As long time wrestling fans, there are certain tropes, storytelling mechanisms, and match layouts that we pick up on over time. These aspects of wrestling either become second nature to a fan (the heat segment and hot tag in tag team matches), or they become a maddening sights and sounds that make our blood boil (the way competitors in ladder matches climb the ladder as if it’s the Bataan Death March), and I’d like to discuss one today that has become prevalent in modern WWE multi-man matches.
Firstly, the WWE’s dependency on multi-man matches is lazy storytelling, and the way competitors trade wins and wrestle in tag team matches in the weeks between major shows is tiresome and monotonous. The television that these feuds and poor writing produce is uninspired and lacking, just as the blow off matches tend to be due to a lack of action.
As an example, the recent RAW branded Elimination Chamber show and the Smackdown Fastlane 6-man match featured 2 World title matches with 12 men. The action in each match revolves around 2 men fighting at a time while the four other men lay prone on the ground, selling minor injuries in order for the spotlight to be shared by only 2 wrestlers at a time. The lulls produced steal the energy from the live crowd, and the viewers at home are deprived of the mayhem and chaos promised by a match of this type. There should be no down time, there should be no breaks in action; six men ought to be able to keep a genuine flow and tell a compelling story, however the stories never materialize because the workers are not allowed to work in any meaningful way, rather the matches are laid out simply for what is most appealing for television production.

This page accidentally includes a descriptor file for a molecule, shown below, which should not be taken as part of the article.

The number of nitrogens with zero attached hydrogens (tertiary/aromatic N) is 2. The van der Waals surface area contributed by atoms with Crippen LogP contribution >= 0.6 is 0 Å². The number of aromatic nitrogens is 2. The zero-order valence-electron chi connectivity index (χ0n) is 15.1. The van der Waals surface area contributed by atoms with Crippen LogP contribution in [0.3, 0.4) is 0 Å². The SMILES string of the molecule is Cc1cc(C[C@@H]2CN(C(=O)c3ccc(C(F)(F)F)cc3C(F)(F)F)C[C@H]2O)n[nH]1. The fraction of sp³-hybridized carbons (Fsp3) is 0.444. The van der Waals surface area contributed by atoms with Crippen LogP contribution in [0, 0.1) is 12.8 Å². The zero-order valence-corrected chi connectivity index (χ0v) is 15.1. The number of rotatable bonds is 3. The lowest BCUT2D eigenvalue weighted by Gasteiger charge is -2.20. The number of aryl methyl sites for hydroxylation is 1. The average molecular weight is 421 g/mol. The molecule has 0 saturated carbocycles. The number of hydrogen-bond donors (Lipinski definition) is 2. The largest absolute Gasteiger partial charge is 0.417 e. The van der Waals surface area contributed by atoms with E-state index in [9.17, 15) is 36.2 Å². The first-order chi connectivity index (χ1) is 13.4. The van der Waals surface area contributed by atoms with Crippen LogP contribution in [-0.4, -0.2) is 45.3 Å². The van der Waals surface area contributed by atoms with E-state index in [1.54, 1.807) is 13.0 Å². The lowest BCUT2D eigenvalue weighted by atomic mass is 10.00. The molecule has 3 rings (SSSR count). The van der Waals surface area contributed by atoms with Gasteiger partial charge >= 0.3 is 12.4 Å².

As a counter to this recent development in multi-man matches, I offer the 1997 Final Four Match featuring Steve Austin, the Undertaker, Bret Hart, and Vader. In this match, four men vying for the WWF Title carry themselves like savage animals at a break neck pace for over 20 minutes and produce a modern day, and sadly forgotten, classic. The only dead spot occurs when Steve Austin is eliminated from the action, but it is only a brief respite before the other three competitors pick up the pace for the home stretch. Nearly the entirety of this match is four men pairing off and clobbering each other, and the crowd reaction is rabid for the non-stop carnage that the WWF cameras catch at a frantic pace, thus adding a sense of urgency to the proceedings. This is the sort of match that ought to be the template that every multi-man match follows in the present day WWE.
I feel like I speak for most fans when I say that the modern day WWE production crew has enough cameras and manpower to cover the desired mayhem of a true multi-man match, and most fans are tired of seeing guys roll to the outside and sell a vertical suplex as if it’s Hulk Hogan’s leg drop while 2 men trade moves in the ring for minutes at a time. Give us more action!